The gate fired - my pursuer was here. He acquired a target lock - and I entered warp.

westerferer > boo
westerferer > stabs
Druur Monakh > Sorry mate. Armor against weapons. Stabs against scramblers.

Now the race was on, towards the exit of the pipe. He was just seconds behind me, but whatever he was flying didn’t seem to align much faster than my hauler. One last jump, and I emerged in CONCORD-protected Ealur. In my excitement, I almost forgot to pick up my crew at the station.

It was good to be back.

Thursday, October 1, 2009


About a year ago...

“Honey, I’m home!”, I called out as the bulkhead clanks shut behind me. The backpack flew into the nearest corner, followed by my boots. All lights were on, yet no reply - exactly as I expected it. Walking into the next room, my feet caressing the softness of the carpet, I found my little sister in her favourite position: slouched in a comfy chair, eyes closed, the neuro-transducers streaming knowledge into her brain.

Noticing my entrance, she opened her eyes for a moment, and held up two fingers: Two minutes. Which was fine with me, as I was about three months overdue for a strong drink. The house bar quickly obliged with something frosty, tall, and positively flammable, and I let myself drop into one of my other comfy chairs.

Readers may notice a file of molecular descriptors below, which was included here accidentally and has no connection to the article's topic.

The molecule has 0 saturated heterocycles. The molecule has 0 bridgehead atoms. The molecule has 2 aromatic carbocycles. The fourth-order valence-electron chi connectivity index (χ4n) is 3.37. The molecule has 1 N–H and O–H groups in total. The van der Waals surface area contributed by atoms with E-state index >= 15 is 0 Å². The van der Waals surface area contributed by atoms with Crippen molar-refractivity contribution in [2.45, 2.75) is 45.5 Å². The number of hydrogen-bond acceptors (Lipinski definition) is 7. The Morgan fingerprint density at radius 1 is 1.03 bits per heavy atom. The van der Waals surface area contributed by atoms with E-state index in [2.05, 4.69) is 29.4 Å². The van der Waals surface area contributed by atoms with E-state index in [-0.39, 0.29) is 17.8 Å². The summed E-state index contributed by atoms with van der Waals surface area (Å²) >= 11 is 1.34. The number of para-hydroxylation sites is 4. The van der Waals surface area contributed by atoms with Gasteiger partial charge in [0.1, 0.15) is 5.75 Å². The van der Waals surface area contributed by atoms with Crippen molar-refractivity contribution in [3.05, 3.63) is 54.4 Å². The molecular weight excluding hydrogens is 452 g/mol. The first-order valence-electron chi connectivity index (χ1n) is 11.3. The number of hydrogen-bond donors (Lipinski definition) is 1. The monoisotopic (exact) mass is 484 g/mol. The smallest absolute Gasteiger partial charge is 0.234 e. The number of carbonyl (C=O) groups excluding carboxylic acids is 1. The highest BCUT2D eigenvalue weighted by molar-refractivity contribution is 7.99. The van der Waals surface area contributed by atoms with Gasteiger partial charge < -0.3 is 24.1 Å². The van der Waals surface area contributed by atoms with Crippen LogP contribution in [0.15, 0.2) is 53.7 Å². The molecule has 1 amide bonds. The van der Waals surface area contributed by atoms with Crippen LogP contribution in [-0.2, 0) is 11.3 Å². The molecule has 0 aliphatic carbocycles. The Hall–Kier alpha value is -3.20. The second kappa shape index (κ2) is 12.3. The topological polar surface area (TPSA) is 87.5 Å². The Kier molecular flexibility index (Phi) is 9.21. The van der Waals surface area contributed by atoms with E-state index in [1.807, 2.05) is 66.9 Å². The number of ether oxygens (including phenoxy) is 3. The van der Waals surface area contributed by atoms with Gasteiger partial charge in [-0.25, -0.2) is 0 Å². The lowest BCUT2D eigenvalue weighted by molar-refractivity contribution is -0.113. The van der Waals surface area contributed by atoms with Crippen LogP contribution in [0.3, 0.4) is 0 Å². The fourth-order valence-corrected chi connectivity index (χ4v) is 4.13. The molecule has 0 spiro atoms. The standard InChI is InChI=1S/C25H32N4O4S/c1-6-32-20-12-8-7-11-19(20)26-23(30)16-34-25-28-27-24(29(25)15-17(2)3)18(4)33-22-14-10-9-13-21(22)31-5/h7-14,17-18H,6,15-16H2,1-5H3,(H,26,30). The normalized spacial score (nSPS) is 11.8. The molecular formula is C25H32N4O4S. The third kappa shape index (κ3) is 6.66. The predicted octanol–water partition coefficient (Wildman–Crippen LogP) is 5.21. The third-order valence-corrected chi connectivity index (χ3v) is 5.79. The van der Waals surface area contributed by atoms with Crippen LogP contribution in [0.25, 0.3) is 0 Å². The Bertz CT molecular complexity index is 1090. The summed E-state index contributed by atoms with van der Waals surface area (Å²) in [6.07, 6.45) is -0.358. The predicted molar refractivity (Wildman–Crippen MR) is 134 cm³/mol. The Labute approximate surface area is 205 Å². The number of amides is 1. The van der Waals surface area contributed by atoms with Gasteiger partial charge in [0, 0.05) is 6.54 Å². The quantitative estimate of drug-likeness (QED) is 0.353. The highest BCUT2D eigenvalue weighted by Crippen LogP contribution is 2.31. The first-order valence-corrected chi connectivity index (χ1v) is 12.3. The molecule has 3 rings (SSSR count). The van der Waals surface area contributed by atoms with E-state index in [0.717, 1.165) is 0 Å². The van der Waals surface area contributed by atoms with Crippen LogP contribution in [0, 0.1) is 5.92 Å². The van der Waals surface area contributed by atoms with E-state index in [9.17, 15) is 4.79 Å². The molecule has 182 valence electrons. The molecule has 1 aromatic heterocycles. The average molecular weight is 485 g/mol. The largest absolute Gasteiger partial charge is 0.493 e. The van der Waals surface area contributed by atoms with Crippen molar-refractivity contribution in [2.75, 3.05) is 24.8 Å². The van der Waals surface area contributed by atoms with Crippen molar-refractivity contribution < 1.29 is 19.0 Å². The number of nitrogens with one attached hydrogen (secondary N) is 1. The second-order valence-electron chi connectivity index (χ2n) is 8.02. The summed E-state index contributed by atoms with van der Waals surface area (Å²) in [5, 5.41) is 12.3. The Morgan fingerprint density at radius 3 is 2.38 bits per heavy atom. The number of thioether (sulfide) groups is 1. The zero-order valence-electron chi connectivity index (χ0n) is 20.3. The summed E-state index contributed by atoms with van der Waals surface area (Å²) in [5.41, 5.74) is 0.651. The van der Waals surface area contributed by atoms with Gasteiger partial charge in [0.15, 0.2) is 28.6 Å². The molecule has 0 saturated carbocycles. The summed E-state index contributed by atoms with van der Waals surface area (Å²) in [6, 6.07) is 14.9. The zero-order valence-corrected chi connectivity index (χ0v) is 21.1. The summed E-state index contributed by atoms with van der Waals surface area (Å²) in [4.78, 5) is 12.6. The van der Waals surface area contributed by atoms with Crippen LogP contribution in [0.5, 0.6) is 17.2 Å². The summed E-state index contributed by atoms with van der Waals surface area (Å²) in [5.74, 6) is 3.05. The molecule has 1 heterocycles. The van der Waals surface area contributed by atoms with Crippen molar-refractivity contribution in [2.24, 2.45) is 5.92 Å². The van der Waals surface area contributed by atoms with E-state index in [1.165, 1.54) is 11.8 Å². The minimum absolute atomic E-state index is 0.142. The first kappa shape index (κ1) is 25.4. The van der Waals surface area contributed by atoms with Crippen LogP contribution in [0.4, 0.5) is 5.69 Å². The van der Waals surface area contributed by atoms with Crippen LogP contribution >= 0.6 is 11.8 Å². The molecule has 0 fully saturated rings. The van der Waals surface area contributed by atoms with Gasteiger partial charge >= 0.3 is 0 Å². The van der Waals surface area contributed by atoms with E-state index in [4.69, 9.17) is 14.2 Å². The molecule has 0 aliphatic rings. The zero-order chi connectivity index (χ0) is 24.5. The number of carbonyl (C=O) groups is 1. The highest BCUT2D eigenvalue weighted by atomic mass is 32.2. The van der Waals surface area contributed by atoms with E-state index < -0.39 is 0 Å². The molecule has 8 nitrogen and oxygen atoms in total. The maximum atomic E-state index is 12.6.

On cue, the “Active” light on Eta’s transducers blinked off, and she returned to the land of the living.

“Welcome back, sis!”, she smiled, “How was it?”

“Ah, you know...”, I gestured into the vague direction of the planet visible through the window. “Hot, sweaty, lots of buff folks doing pushups - and totally classified.”

“How classified?”

Instead of an answer, I just grinned at her and took a sip from my drink. The liquid burned my throat and made my eyes water ... perfection!

“How have things been around here?”

“Well,” Eta began counting off her fingers, “I’m almost done with Analytical Mind, your corp has given you the boot, the hangar master in Hisoufad keeps asking when you’re going collect your ships, aaaaaand your bank account is down to 40M.”

“40M? Oha.” I took another sip. “I thought I had around 600M?”

“You did, but that was before you got blown up with a 500M collateral courier in your hold.” She shot me a curious look. “What _did_ you do the last weeks to forget that little detail?”

“Obviously I practiced denial, among other things.” I drained my glass. “Well, time to get back into the saddle, get some cash to flow. Are Markovian still around?”